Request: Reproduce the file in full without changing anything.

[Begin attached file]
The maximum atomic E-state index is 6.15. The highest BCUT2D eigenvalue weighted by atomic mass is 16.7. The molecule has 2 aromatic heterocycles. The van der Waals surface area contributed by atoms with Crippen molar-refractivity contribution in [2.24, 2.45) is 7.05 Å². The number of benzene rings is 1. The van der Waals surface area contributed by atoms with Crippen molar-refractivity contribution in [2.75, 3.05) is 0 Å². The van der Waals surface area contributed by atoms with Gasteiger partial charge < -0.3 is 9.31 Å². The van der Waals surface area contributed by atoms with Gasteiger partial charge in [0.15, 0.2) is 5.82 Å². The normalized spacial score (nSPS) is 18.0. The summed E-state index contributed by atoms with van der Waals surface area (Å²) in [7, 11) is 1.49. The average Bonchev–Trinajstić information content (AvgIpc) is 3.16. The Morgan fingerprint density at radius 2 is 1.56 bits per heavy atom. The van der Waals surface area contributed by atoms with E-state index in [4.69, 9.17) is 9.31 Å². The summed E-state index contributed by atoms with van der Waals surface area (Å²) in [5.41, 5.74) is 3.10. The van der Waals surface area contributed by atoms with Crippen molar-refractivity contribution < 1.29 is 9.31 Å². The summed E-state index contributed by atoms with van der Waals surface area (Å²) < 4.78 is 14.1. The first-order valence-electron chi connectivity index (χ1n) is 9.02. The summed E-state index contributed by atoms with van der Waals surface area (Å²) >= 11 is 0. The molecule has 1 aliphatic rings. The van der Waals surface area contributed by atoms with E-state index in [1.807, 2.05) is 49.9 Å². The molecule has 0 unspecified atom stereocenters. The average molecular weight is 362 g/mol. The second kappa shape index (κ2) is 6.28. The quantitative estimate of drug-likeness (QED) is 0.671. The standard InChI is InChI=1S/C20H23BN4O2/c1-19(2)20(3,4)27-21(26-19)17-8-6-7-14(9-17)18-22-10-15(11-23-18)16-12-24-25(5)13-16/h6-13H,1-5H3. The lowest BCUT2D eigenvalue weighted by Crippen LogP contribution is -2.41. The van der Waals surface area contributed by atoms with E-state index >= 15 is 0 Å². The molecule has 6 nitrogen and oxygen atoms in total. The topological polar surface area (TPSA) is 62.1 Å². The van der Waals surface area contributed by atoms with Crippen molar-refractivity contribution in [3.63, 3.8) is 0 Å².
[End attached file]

The maximum atomic E-state index is 6.15. The highest BCUT2D eigenvalue weighted by atomic mass is 16.7. The molecule has 2 aromatic heterocycles. The van der Waals surface area contributed by atoms with Crippen molar-refractivity contribution in [2.24, 2.45) is 7.05 Å². The number of benzene rings is 1. The van der Waals surface area contributed by atoms with Crippen molar-refractivity contribution in [2.75, 3.05) is 0 Å². The van der Waals surface area contributed by atoms with Gasteiger partial charge < -0.3 is 9.31 Å². The van der Waals surface area contributed by atoms with Gasteiger partial charge in [0.15, 0.2) is 5.82 Å². The normalized spacial score (nSPS) is 18.0. The summed E-state index contributed by atoms with van der Waals surface area (Å²) in [7, 11) is 1.49. The average Bonchev–Trinajstić information content (AvgIpc) is 3.16. The Morgan fingerprint density at radius 2 is 1.56 bits per heavy atom. The van der Waals surface area contributed by atoms with E-state index in [4.69, 9.17) is 9.31 Å². The summed E-state index contributed by atoms with van der Waals surface area (Å²) in [5.41, 5.74) is 3.10. The van der Waals surface area contributed by atoms with Crippen molar-refractivity contribution < 1.29 is 9.31 Å². The summed E-state index contributed by atoms with van der Waals surface area (Å²) < 4.78 is 14.1. The first-order valence-electron chi connectivity index (χ1n) is 9.02. The summed E-state index contributed by atoms with van der Waals surface area (Å²) >= 11 is 0. The molecule has 1 aliphatic rings. The van der Waals surface area contributed by atoms with E-state index in [1.807, 2.05) is 49.9 Å². The molecule has 0 unspecified atom stereocenters. The average molecular weight is 362 g/mol. The second kappa shape index (κ2) is 6.28. The quantitative estimate of drug-likeness (QED) is 0.671. The standard InChI is InChI=1S/C20H23BN4O2/c1-19(2)20(3,4)27-21(26-19)17-8-6-7-14(9-17)18-22-10-15(11-23-18)16-12-24-25(5)13-16/h6-13H,1-5H3. The lowest BCUT2D eigenvalue weighted by Crippen LogP contribution is -2.41. The van der Waals surface area contributed by atoms with E-state index >= 15 is 0 Å². The molecule has 6 nitrogen and oxygen atoms in total. The topological polar surface area (TPSA) is 62.1 Å². The van der Waals surface area contributed by atoms with Crippen molar-refractivity contribution in [3.63, 3.8) is 0 Å².